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MSNBC's Hayes Goes Soft on Jesse Jackson's 'Known Murderer' Label of Zimmerman

Media Research CenterOn Tuesday's All In show, MSNBC host Chris Hayes gave the Reverend Jesse Jackson a softball interview in which the civil rights activist accused George Zimmerman of being "a known murderer" and invoked murder victims like Emmett Till and Medgar Evers from the civil rights movement.

Unlike Friday's show, when he corrected a guest who claimed that Zimmerman "murdered Trayvon Martin," Hayes voiced no exception with the Reverend Jackson's assertions. After Jackson brought up other black men who were killed under controversial circumstances in recent decades, Hayes accepted the liberal activist's premise as he followed up:

Reverend, if, when you've just named a number of young black men who have lost their lives to gunshots, some by police officers, some by not. All of which raise tremendous amounts of outrage and frustration and grief.

And my question to you is, if what is playing into these deaths, if what played into the death of Trayvon Martin are hundreds of years of history, of stereotyping, of prejudice and bias, of apprehensions of young black men, of the way that they are portrayed in our society, in the policies that target them, as a practical matter of law enforcement, what is the solution, then? If we can't undo that history, what will prevent the next Trayvon Martin in your mind?

After Jackson alluded to Civil Rights Movement-era murders, and accused Zimmerman of murder, Hayes merely changed the subject to the case of Marissa Alexander, who was convicted in court for firing warning shots at her husband.

Below is a transcript of the relevant portion of the Tuesday, July 16, All In with Chris Hayes on MSNBC:

CHRIS HAYES: Reverend, my first question to you is, do you get a sense, there's a consensus emerging about what the next steps are, what the fights are now that the verdict is in? The first organizing around this case was to get a trial, was to get an arrest and charges for George Zimmerman. Then there was a verdict. What are the next steps now? What are the next demands that organizers are making?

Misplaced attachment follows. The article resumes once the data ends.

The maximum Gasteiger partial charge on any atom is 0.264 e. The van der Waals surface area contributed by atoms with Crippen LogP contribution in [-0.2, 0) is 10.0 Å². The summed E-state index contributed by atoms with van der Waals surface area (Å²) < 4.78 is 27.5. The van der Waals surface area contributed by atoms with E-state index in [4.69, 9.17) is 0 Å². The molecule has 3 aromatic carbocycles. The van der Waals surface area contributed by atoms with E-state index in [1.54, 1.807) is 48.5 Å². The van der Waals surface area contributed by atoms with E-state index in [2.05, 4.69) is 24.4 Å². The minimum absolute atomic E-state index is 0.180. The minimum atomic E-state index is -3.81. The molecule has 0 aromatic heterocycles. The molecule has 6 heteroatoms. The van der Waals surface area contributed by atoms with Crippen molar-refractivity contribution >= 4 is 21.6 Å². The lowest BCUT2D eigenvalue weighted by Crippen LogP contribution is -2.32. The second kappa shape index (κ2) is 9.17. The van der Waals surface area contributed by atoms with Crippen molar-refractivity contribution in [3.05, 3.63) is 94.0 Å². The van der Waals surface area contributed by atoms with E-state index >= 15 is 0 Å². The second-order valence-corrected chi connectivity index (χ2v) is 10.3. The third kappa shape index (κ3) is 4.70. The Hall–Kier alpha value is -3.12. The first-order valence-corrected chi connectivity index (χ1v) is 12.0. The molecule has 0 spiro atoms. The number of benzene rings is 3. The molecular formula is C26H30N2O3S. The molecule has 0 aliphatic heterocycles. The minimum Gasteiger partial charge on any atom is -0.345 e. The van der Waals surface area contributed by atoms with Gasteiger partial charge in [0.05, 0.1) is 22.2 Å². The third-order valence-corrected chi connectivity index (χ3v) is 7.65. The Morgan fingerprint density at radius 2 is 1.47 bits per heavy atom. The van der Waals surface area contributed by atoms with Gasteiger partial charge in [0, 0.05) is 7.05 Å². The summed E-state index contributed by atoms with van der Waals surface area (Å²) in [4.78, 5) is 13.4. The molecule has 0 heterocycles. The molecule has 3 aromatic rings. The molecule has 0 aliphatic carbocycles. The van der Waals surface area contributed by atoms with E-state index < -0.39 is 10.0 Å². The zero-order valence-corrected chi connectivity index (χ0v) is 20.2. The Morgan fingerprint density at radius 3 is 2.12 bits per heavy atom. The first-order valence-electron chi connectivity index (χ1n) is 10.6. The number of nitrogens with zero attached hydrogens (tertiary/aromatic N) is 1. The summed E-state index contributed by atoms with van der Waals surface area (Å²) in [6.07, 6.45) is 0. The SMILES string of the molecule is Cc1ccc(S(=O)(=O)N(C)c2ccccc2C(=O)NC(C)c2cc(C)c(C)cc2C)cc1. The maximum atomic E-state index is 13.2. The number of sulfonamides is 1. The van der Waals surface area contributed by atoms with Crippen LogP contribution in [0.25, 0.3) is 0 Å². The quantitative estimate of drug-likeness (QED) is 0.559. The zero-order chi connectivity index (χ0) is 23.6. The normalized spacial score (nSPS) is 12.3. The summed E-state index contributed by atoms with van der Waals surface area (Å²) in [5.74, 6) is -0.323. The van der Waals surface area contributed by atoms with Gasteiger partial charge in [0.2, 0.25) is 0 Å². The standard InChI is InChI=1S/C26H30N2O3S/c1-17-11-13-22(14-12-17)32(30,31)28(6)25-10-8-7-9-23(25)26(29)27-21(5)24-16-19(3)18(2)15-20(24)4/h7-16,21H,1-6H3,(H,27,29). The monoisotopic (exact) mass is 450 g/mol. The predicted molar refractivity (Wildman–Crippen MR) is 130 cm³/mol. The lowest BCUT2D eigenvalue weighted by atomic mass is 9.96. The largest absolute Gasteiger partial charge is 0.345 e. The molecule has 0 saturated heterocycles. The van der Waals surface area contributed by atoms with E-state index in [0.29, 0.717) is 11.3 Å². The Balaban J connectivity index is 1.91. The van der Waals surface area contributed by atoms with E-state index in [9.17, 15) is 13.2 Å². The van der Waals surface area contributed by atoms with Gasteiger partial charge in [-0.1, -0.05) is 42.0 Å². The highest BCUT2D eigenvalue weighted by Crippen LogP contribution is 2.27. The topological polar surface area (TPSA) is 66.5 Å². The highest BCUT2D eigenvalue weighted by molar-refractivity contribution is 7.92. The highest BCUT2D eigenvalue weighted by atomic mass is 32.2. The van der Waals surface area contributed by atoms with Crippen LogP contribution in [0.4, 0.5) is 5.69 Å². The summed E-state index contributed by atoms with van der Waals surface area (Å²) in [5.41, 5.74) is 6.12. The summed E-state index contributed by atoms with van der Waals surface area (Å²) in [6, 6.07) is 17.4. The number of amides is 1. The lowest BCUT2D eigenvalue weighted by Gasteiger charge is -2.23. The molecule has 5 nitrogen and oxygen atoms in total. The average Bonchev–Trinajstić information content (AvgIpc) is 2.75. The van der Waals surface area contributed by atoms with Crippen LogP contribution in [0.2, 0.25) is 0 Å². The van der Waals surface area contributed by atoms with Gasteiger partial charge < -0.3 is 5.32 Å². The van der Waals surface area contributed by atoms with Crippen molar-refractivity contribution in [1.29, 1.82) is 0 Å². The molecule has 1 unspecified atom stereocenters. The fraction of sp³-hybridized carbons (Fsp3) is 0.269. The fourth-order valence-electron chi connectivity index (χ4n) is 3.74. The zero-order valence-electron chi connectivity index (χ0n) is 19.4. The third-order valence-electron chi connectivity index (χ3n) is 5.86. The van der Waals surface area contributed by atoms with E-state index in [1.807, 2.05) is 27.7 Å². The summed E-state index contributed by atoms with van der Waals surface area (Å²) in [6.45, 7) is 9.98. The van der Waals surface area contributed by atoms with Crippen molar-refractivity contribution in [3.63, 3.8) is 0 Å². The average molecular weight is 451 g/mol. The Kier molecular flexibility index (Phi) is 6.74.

REVEREND JESSE JACKSON, RAINBOW PUSH COALITION: The backdrop is the Supreme Court removing federal protections from voter oversight which is a real long-term threat that must be addressed in a most meaningful way. There's the case of Trayvon which really symbolizes these times. There's a Trayvon in every town. There's an Oscar Grant in Oakland, for some movie is made, Fruitvale.

There is the Diallo case got shot 41 times in New York and killed. Chicago, last year, 57 police shootings, 93 percent black or brown.

So there's a sense that this season of undercurrent is crystallized in the Trayvon Martin case. I think you'll see massive protests. They ought to be massive and with dignity and nonviolence and discipline, also into registration, and that preparation to protect us from these rigid states rights laws, the Supreme Court has opened us up to two weeks ago.

HAYES: Reverend, if, when you've just named a number of young black men who have lost their lives to gunshots, some by police officers, some by not. All of which raise tremendous amounts of outrage and frustration and grief.

And my question to you is, if what is playing into these deaths, if what played into the death of Trayvon Martin are hundreds of years of history, of stereotyping, of prejudice and bias, of apprehensions of young black men, of the way that they are portrayed in our society, in the policies that target them, as a practical matter of law enforcement, what is the solution, then? If we can't undo that history, what will prevent the next Trayvon Martin in your mind?

JACKSON: Well, it's slow progress. It is, in fact, Emmett Till who was killed and the juror said they know that the killers were guilty but they didn't see his life worth a white men going to jail for. Then you have another dimension when Medgar Evers was killed in the same basic premise, an all-white jury that frees the known killers.

Now, you have the case here of a known murderer who profiled, racially profiled Trayvon and pursued him over the objections of the dispatchers, didn't want to let another little punk get away, then he murdered him and walked away from the dead body and gave his gun to the police department where he found sanctuary for 44 days. It is amazing the similarities of pattern. But yet again, this undercurrent of retrogression. We see progress in so many areas. We will not let even this break our spirit.

-- Brad Wilmouth is a news analyst at the Media Research Center